There is a story about a young girl who was scared of thunderstorms. She ran to her parents whenever she heard the thunder. Her parents would reassure her and take her back to bed every night. One night her mother said “Don’t worry. God is with you even in the thunderstorm. You will be alright” and tucked her back in. Ten minutes later after one particularly loud crack of thunder the girl was back down in her mother’s lap. “God is nice and all, but sometimes you need someone with skin on.”
We need someone with skin on, someone embodying God. Jesus is that someone. It is in Jesus we can grasp the divine. That we can see our King. And yet what do we see from our Savior and King in the gospel passage today?
Not golden crowns or mighty thrones. Not for our God. Our God is nailed, bleeding to a cross. He is mocked and beaten by those around him. And through it all, in the midst of his suffering, he thinks of others. “Father forgive them for they know not what they do.” That is what the image of our invisible God looks like. It is a word for others in the midst of pain. It is forgiveness in the middle of being tormented. It is hope that out lasts even the worst of what the world offers.
We celebrate Christ the King today, not because of Jesus’ regalness, but because of his humility; not because of his power, but because of his compassion; not because of his triumph, but because of his perseverance through suffering; not because he fixes our lives, but because he shows us the way to live.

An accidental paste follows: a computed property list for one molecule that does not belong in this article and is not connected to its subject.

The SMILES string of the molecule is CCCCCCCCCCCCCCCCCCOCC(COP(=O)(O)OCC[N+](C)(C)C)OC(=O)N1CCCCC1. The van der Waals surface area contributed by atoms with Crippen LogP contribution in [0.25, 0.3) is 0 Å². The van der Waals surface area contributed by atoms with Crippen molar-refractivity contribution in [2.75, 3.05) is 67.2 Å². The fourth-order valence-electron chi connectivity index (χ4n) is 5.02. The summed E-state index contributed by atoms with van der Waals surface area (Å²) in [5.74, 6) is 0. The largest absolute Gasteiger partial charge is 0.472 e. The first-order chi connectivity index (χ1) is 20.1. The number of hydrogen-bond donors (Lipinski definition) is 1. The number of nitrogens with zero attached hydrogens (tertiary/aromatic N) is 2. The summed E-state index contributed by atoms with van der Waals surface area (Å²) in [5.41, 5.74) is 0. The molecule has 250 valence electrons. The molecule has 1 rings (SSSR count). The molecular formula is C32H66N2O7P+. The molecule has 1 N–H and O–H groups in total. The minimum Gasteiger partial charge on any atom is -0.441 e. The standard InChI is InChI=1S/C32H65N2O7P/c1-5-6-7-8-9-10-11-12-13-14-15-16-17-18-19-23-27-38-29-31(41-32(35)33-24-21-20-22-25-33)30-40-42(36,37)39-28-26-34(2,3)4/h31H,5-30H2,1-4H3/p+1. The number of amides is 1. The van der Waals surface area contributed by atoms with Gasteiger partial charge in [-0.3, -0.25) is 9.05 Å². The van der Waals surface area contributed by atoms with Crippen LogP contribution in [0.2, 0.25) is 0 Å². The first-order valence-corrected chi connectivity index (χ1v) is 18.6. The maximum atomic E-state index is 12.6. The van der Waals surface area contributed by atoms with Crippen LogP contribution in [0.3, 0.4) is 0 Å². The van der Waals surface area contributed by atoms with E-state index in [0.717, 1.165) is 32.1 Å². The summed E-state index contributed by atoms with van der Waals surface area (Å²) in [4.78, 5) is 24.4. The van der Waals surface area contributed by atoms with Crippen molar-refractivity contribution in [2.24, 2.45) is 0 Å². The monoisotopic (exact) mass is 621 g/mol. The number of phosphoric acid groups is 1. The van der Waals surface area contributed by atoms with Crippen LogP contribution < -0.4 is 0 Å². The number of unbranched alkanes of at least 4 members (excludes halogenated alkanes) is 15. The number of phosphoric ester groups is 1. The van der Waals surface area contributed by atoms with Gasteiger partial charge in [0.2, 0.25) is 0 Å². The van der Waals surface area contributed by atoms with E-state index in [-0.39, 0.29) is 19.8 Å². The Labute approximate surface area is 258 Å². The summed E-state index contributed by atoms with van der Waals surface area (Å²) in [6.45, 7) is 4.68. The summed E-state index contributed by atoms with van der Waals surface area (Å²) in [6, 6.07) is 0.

We are called to follow our King. As Christians, we have promised to do as he did. To be images for the divine for others. After all, we are called to be the body of Christ. Therefore we only see the divine reflected in each other today. We are called to live out that image of the invisible God. To show people who our Lord really is. It is through Christ that the world finds reconciliation with God. When we open ourselves up to be used as reflections of the divine we may be giving someone a glimpse of the God they have never seen. We offer up ourselves as dim reflections of that glory.
So we live our lives as if Christ the King Sunday holds reign every day, offering the image of God to those we meet as best as we know how. We live our lives as if Christ is really our Lord and King, following his example. And it is in grateful thanksgiving that we serve our King.